As a Christian, my biggest complaint with so-called faith-based Christian movies like God's Not Dead is...well, I don't just have one complaint with these atrocious movies, the worst of the bunch are pretty much top-to-bottom disasters. But in terms of complaints directly connected to my faith, these films claim to try to explore real-world struggles of Christianity but don't seem to exist in the real world. In an effort to be as squeaky-clean as possible, actual topics of hardship are rarely explored in these Christian films. More adult concepts are off-limits except for rare sequences like Kirk Cameron bashing in his porn-riddled computer in Fireproof and any of the tepid dramatic situations are easily resolved in a tidy little bow.

Saturday, January 14, 2017

How Much Is That Doggie In The (Rear) Window?

While his most famous films (mainly the annual holiday TV fixture It's A Wonderful Life) have given Jimmy Stewart an image in mainstream pop culture as a loveable good o'l boy, it is interesting to see Alfred Hitchcock's collaborations with the actor (in Vertigo and the subject of this review, Rear Window) dive into darker territory, ones that show off both different sides of Stewart and demonstrate what a versatile actor he is. Rear Window also serves as a splendid opportunity to take witness of just how much of a maestro Hitchcock is at conducting suspense in the most restrained circumstances. All he needs is a window, a neighborhood of various personalities and one man peeping at the world around him to create something truly gripping.

Friday, January 13, 2017

Goodfellas Is A 145 Minute Reminder Of Why Martin Scorsese Is A Cinematic Legend

There was this odd phenomenon when The Wolf Of Wall Street came out three years ago regarding many commentators feeling that the movie was explicitly endorsing the various nasty deeds its lead character commits. Art is subjective and all that, so if that's your takeaway from the film, that's fair. Personally though, I'd say The Wolf Of Wall Street very much makes it clear that Jordan Belfort is a very bad man, one that the movie wants you to gawk at while seeing how much this real-life guy was able to get away with in his time of swindling and debauchery. Scorsese's whole point with that 2013 effort is for the viewer to come away with how delusional Belfort was as a human being; despite all the Quaallades and obvious wrongdoings he was committing, he still saw himself as untouchable, above the common world.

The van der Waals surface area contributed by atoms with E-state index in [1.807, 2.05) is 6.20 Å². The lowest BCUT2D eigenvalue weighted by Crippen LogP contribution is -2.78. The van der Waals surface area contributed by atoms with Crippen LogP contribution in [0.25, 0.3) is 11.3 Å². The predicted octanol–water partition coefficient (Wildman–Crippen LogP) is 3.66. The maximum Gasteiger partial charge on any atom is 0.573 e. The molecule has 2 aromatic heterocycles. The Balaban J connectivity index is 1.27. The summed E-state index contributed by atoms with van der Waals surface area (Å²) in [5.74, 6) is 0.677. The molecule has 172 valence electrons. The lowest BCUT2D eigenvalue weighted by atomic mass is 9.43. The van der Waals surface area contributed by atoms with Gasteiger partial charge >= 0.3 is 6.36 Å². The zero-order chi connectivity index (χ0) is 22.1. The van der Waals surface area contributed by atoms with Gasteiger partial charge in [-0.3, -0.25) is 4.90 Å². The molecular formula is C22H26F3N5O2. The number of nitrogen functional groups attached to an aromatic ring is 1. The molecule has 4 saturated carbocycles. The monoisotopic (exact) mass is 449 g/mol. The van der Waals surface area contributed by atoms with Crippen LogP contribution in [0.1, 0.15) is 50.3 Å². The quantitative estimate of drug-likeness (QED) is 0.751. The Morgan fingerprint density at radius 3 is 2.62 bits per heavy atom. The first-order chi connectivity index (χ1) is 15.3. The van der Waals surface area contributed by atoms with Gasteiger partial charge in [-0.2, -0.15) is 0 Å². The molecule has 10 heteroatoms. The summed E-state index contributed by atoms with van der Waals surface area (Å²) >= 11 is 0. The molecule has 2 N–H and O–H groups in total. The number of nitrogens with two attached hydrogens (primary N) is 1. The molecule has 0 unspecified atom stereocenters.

Thursday, January 12, 2017

Dev Patel Is Living On The Inside, Roaring Like A Lion

What an odd puzzle of a movie we have here. Lion starts off strong and finishes in a similarly satisfying manner, with both sections of the movie relying on some extremely well-done poignancy that tugs right at your heartstrings. But in between those opening and closing 10-minute or so segments is a messy movie with sporadic moments of goodness trying to breathe amidst an overly busy screenplay that's trying to shove too many real-life events into all too short of a running time. Looking at Lion as a whole, those opening and closing scenes likely resonate all the more because of how inconsistent a lot of the film as a whole.

Tuesday, January 10, 2017

The Jetsons and WWE Are About To Meet In An Actual Movie That Is Happening This Year